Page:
In her third book, Doyle (Love Warrior, 2016, etc.) begins with a life-changing event. “Four years ago,” she writes, “married to the father of my three children, I fell in love with a woman.” That woman, Abby Wambach, would become her wife. Emblematically arranged into three sections—“Caged,” “Keys,” “Freedom”—the narrative offers, among other elements, vignettes about the soulful author’s girlhood, when she was bulimic and felt like a zoo animal, a “caged girl made for wide-open skies.” She followed the path that seemed right and appropriate based on her Catholic upbringing and adolescent conditioning. After a downward spiral into “drinking, drugging, and purging,” Doyle found sobriety and the authentic self she’d been suppressing. Still, there was trouble: Straining an already troubled marriage was her husband’s infidelity, which eventually led to life-altering choices and the discovery of a love she’d never experienced before. Throughout the book, Doyle remains open and candid, whether she’s admitting to rigging a high school homecoming court election or denouncing the doting perfectionism of “cream cheese parenting,” which is about “giving your children the best of everything.” The author’s fears and concerns are often mirrored by real-world issues: gender roles and bias, white privilege, racism, and religion-fueled homophobia and hypocrisy. Some stories merely skim the surface of larger issues, but Doyle revisits them in later sections and digs deeper, using friends and familial references to personify their impact on her life, both past and present. Shorter pieces, some only a page in length, manage to effectively translate an emotional gut punch, as when Doyle’s therapist called her blooming extramarital lesbian love a “dangerous distraction.” Ultimately, the narrative is an in-depth look at a courageous woman eager to share the wealth of her experiences by embracing vulnerability and reclaiming her inner strength and resiliency.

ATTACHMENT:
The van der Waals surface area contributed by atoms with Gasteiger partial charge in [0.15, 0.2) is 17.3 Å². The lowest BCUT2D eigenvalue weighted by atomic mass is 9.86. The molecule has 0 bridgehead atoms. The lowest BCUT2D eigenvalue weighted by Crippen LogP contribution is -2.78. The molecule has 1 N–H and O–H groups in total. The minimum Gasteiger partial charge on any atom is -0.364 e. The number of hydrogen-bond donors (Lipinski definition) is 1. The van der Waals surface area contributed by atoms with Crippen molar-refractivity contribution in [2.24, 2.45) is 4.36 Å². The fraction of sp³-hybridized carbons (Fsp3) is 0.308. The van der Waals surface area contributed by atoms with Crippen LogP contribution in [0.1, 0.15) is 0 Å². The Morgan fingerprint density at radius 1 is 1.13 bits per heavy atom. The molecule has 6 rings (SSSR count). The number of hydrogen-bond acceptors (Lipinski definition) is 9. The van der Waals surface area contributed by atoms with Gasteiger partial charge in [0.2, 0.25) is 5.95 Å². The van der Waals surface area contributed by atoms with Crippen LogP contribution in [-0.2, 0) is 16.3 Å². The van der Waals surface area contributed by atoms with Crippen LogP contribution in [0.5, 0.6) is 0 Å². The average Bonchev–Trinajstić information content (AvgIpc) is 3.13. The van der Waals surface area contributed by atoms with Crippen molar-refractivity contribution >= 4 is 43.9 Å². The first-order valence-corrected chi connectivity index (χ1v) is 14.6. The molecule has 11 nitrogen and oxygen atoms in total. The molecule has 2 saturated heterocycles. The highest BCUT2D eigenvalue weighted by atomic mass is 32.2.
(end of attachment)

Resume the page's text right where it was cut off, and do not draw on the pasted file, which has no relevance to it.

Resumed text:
Doyle offers another lucid, inspiring chronicle of female empowerment and the rewards of self-awareness and renewal.

Pub Date: March 10, 2020

ISBN: 978-1-9848-0125-8

Page Count: 352

Publisher: Dial Books

Review Posted Online: Dec. 22, 2019

Kirkus Reviews Issue: Jan. 15, 2020

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An engrossing memoir as well as a lively treatise on what extraordinary grace under extraordinary pressure looks like.

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BECOMING

The former first lady opens up about her early life, her journey to the White House, and the eight history-making years that followed.

It’s not surprising that Obama grew up a rambunctious kid with a stubborn streak and an “I’ll show you” attitude. After all, it takes a special kind of moxie to survive being the first African-American FLOTUS—and not only survive, but thrive. For eight years, we witnessed the adversity the first family had to face, and now we get to read what it was really like growing up in a working-class family on Chicago’s South Side and ending up at the world’s most famous address. As the author amply shows, her can-do attitude was daunted at times by racism, leaving her wondering if she was good enough. Nevertheless, she persisted, graduating from Chicago’s first magnet high school, Princeton, and Harvard Law School, and pursuing careers in law and the nonprofit world. With her characteristic candor and dry wit, she recounts the story of her fateful meeting with her future husband. Once they were officially a couple, her feelings for him turned into a “toppling blast of lust, gratitude, fulfillment, wonder.” But for someone with a “natural resistance to chaos,” being the wife of an ambitious politician was no small feat, and becoming a mother along the way added another layer of complexity. Throw a presidential campaign into the mix, and even the most assured woman could begin to crack under the pressure. Later, adjusting to life in the White House was a formidable challenge for the self-described “control freak”—not to mention the difficulty of sparing their daughters the ugly side of politics and preserving their privacy as much as possible. Through it all, Obama remained determined to serve with grace and help others through initiatives like the White House garden and her campaign to fight childhood obesity. And even though she deems herself “not a political person,” she shares frank thoughts about the 2016 election.

An engrossing memoir as well as a lively treatise on what extraordinary grace under extraordinary pressure looks like.

Pub Date: Nov. 13, 2018

ISBN: 978-1-5247-6313-8

Page Count: 448

Publisher: Crown

Review Posted Online: Nov. 30, 2018